11. Out-of-equilibrium dynamics driven by localized time-dependent perturbations at quantum phase transitions

    Science.gov (United States)

    Pelissetto, Andrea; Rossini, Davide; Vicari, Ettore

    2018-03-01

    We investigate the quantum dynamics of many-body systems subject to local (i.e., restricted to a limited space region) time-dependent perturbations. If the system crosses a quantum phase transition, an off-equilibrium behavior is observed, even for a very slow driving. We show that, close to the transition, time-dependent quantities obey scaling laws. In first-order transitions, the scaling behavior is universal, and some scaling functions can be computed exactly. For continuous transitions, the scaling laws are controlled by the standard critical exponents and by the renormalization-group dimension of the perturbation at the transition. Our protocol can be implemented in existing relatively small quantum simulators, paving the way for a quantitative probe of the universal off-equilibrium scaling behavior, without the need to manipulate systems close to the thermodynamic limit.

  12. Interface model conditions for a non-equilibrium heat transfer model for conjugate fluid/porous/solid domains

    International Nuclear Information System (INIS)

    Betchen, L.J.; Straatman, A.G.

    2005-01-01

    A mathematical and numerical model for the treatment of conjugate fluid flow and heat transfer problems in domains containing pure fluid, porous, and pure solid regions has been developed. The model is general and physically reasoned, and allows for local thermal non-equilibrium in the porous region. The model is developed for implementation on a simple collocated finite volume grid. Of particular novelty are the conditions implemented at the interfaces between porous regions, and those containing a pure solid or pure fluid. The model is validated by simulation of a three-dimensional porous plug problem for which experimental results are available. (author)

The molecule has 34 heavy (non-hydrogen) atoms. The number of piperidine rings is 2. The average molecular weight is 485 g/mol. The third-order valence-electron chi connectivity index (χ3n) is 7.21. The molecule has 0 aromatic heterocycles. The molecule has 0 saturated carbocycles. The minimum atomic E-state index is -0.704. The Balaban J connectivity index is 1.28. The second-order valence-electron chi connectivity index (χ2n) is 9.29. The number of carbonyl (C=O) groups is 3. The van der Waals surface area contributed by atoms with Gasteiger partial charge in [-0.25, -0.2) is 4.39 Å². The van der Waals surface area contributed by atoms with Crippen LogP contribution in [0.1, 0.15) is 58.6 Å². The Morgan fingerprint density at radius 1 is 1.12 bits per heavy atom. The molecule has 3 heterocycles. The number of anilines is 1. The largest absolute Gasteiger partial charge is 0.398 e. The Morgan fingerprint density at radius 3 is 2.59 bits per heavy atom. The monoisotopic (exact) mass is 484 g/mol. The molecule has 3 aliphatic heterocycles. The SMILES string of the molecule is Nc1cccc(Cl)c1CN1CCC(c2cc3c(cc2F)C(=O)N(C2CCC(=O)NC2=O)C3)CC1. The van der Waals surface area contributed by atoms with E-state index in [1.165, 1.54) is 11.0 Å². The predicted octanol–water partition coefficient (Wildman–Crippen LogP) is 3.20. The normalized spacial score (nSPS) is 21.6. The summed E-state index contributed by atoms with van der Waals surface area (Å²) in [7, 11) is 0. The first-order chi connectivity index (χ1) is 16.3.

13. Adaptive Chemical Networks under Non-Equilibrium Conditions: The Evaporating Droplet.

    Science.gov (United States)

    Armao, Joseph J; Lehn, Jean-Marie

    2016-10-17

    Non-volatile solutes in an evaporating drop experience an out-of-equilibrium state due to non-linear concentration effects and complex flow patterns. Here, we demonstrate a small molecule chemical reaction network that undergoes a rapid adaptation response to the out-of-equilibrium conditions inside the droplet leading to control over the molecular constitution and spatial arrangement of the deposition pattern. Adaptation results in a pronounced coffee stain effect and coupling to chemical concentration gradients within the drop is demonstrated. Amplification and suppression of network species are readily identifiable with confocal fluorescence microscopy. We anticipate that these observations will contribute to the design and exploration of out-of-equilibrium chemical systems, as well as be useful towards the development of point-of-care medical diagnostics and controlled deposition of small molecules through inkjet printing. © 2016 Wiley-VCH Verlag GmbH & Co. KGaA, Weinheim.

  14. Disorder Induced Dynamic Equilibrium Localization and Random Phase Steps of Bose—Einstein Condensates

    International Nuclear Information System (INIS)

    Duan Ya-Fan; Xu Zhen; Qian Jun; Sun Jian-Fang; Jiang Bo-Nan; Hong Tao

    2011-01-01

    We numerically analyze the dynamic behavior of Bose—Einstein condensate (BEC) in a one-dimensional disordered potential before it completely loses spatial quantum coherence. We find that both the disorder statistics and the atom interactions produce remarkable effects on localization. We also find that the single phase of the initial condensate is broken into many small pieces while the system approaches localization, showing a counter-intuitive step-wise phase but not a thoroughly randomized phase. Although the condensates as a whole show less flow and expansion, the currents between adjacent phase steps retain strong time dependence. Thus we show explicitly that the localization of a finite size Bose—Einstein condensate is a dynamic equilibrium state. (general)

  15. Solutions to the Cosmic Initial Entropy Problem without Equilibrium Initial Conditions

    Directory of Open Access Journals (Sweden)

    Vihan M. Patel

    2017-08-01